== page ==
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How to watch DC's Teen Titans TV series and movies in order

Want to get started watching the DC Universe’s Teen Titans? Here’s how to do it!

Teen Titans GO!
Image credit: Warner Bros. Animation

When there’s trouble you know who to call…..Teen Titans!

Don’t write them off as kid sidekicks or junior heroes, because the Teen Titans are one of the most powerful groups in the DC Universe. They might not have the powers or experience as the Justice League, but the Titans have saved the world many times over. The group made their debut in 1964’s The Brave and the Bold #54, and quickly earned their own spin-off comic. In 1980 Marv Wolfman and George Perez revamped the team in The New Teen Titans, introducing dynamic new characters and leveling up the storytelling. The gambit paid off, and New Teen Titans became one of the best-selling books in the industry, rivaling Marvel’s Uncanny X-Men.

The popularity of the Teen Titans has led to multiple media projects. There’s the fondly remembered 2003 cartoon, the long-running and mega-popular Teen Titans Go!, and the HBO Max adult series. Maybe you’re a young adult who grew up on Teen Titans Go! and now you’re looking to explore more adventures with the group. Or maybe you’re a millennial who wants to revisit the team thanks to your fond memories of the 2003 cartoon. Or maybe you’re a new fan (WELCOME!) and you’re looking to meet the Titans for the first time.

Either way, Popverse has you covered! This list will tell you everything you need to know about watching Teen Titans in release and chronological order, and how to distinguish the various continuities. Let’s get started…

How to watch Teen Titans in release order

Teen Titans Go!
Image credit: Cartoon Network

If you’re looking to watch every incarnation of Teen Titans in release order, here is how to do it. However, it’s important to keep in mind that release order will result in you jumping back and forth between multiple continuities. Don’t worry, because we’ll break down the continuity differences in the chronological section of this guide. With that in mind, if release order is your jam, just follow this list….

How to watch Teen Titans in chronological order

Titans still
Image credit: Warner Bros. Television

Watching Teen Titans in release order can be a bit disorientating, since you’re constantly jumping from one continuity to another. If you’re just looking to watch the animated Titans, or the live-action Titans, or want to stay in a particular universe, let this chronology list be your guide. We’ve divided each Titans television show and movie into separate categories based on their continuity.

2003 animated universe

This continuity covers the 2003 Titans animated series and subsequent appearances of the characters. Once their television series wrapped up, the Teen Titans starred in Teen Titans: Trouble in Tokyo, which served as a post-finale movie. The characters were briefly seen in a credits scene for Teen Titans Go! to the Movies, which set up their return appearance in Teen Titans Go! vs. Teen Titans.

In case you’re wondering, despite many theories to the contrary, the 2003 Teen Titans cartoon is not part of the DC Animated Universe.

  • Teen Titans (5 season animated series, 2003-2006)
  • Teen Titans: Trouble in Tokyo (2006 animated film)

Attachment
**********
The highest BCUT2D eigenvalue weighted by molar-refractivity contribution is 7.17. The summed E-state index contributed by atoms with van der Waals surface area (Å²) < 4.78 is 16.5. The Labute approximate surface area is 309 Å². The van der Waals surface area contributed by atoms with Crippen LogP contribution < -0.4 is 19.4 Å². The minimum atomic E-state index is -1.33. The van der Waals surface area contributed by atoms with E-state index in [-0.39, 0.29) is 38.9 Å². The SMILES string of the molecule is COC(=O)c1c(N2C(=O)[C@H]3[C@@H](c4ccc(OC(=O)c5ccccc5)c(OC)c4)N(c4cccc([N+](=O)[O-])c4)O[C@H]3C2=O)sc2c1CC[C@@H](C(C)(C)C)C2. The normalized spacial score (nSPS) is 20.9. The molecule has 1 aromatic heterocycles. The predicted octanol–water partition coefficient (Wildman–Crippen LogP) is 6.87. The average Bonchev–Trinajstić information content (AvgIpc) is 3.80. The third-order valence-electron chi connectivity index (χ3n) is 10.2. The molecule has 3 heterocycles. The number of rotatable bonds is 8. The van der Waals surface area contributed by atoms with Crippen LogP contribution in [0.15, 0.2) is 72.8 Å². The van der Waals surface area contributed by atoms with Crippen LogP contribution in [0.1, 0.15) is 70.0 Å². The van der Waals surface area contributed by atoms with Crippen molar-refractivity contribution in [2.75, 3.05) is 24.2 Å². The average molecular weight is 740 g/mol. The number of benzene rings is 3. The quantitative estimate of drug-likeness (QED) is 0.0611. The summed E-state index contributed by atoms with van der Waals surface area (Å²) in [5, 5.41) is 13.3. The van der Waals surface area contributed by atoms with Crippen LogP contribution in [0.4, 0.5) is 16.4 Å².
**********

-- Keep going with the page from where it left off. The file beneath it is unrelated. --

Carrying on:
• Teen Titans Go! To the Movies (2018 animated theatrical film) (note: credits scene)
  • Teen Titans Go! Vs Teen Titans (2019 animated film)
Teen Titans Go!

This watch list covers Teen Titans Go! and all their wacky specials and movies. This list includes the New Teen Titans shorts, which set the stage (and the tone) for Teen Titans Go! and its offbeat brand of irreverent superhero fun. When you watch Go! and the NTT shorts, it’s easy to see why we’re concluding they’re in the same continuity.

Not that continuity is important with TTG. In fact, many episodes will end with characters dying or irreversibly changed, with the next episode ignoring everything. There are small bits of continuity here and there, but the Teen Titans Go! universe doesn’t take itself seriously, so don’t get too wrapped up in it.

Teen Titans Go! to the Movies takes place between the fourth and fifth episode of season 5 – but again, don’t sweat the continuity.

  • New Teen Titans (animated shorts, 2014)
  • Teen Titans Go! season 1 through season 5 episode 4 (ongoing animated series, 2013-present)
  • Teen Titans Go! To the Movies (2018 animated theatrical film)
  • Teen Titans Go! season 5 episode 5-present (ongoing animated series, 2013-present)
  • Teen Titans Go! Vs Teen Titans (2019 animated film)
  • Teen Titans Go! See Space Jam (2021 animated film)
  • Teen Titans Go! & DC Super Hero Girls: Mayhem in the Multiverse (2022 animated film)
DC Animated Movie Universe

This list covers the Teen Titans appearances in the DC Animated Movie Universe. The DCAMU was a shared continuity between a series of direct-to-video films Warner Bros. Animation released between 2013 and 2020. This version of the Teen Titans was significantly more mature than Teen Titans Go! and the 2003 cartoon. Warner Bros. Animation concluded the DCAMU with Justice League Dark: Apokolips War, setting the stage for the Tomorrowverse (which began with Superman: Man of Tomorrow). As of this writing, the Teen Titans have not appeared in the Tomorrowverse.

  • Justice League vs. Teen Titans (2016 animated film)
  • Teen Titans: The Judas Contract (2017 animated film)
  • Teen Titans Go! Vs Teen Titans (2019 animated film) (Note: brief cameo via the multiverse)
  • Justice League Dark: Apokolips War (2020 animated film)
Live-Action Titans

Keeping track of the live-action (and adult-oriented) Titans series is pretty simple. Just watch all four seasons of their show, and you’re good. You can ignore the Crisis on Infinite Earths appearances, since those are silent cameos using existing footage. They have no place in the overall Titans saga, so it doesn’t matter when you watch them. Titans is a standalone series, with no ties to the Arrowverse or any of DC’s live-action films. We’ll discuss Titans’ relationship with Doom Patrol later in the guide.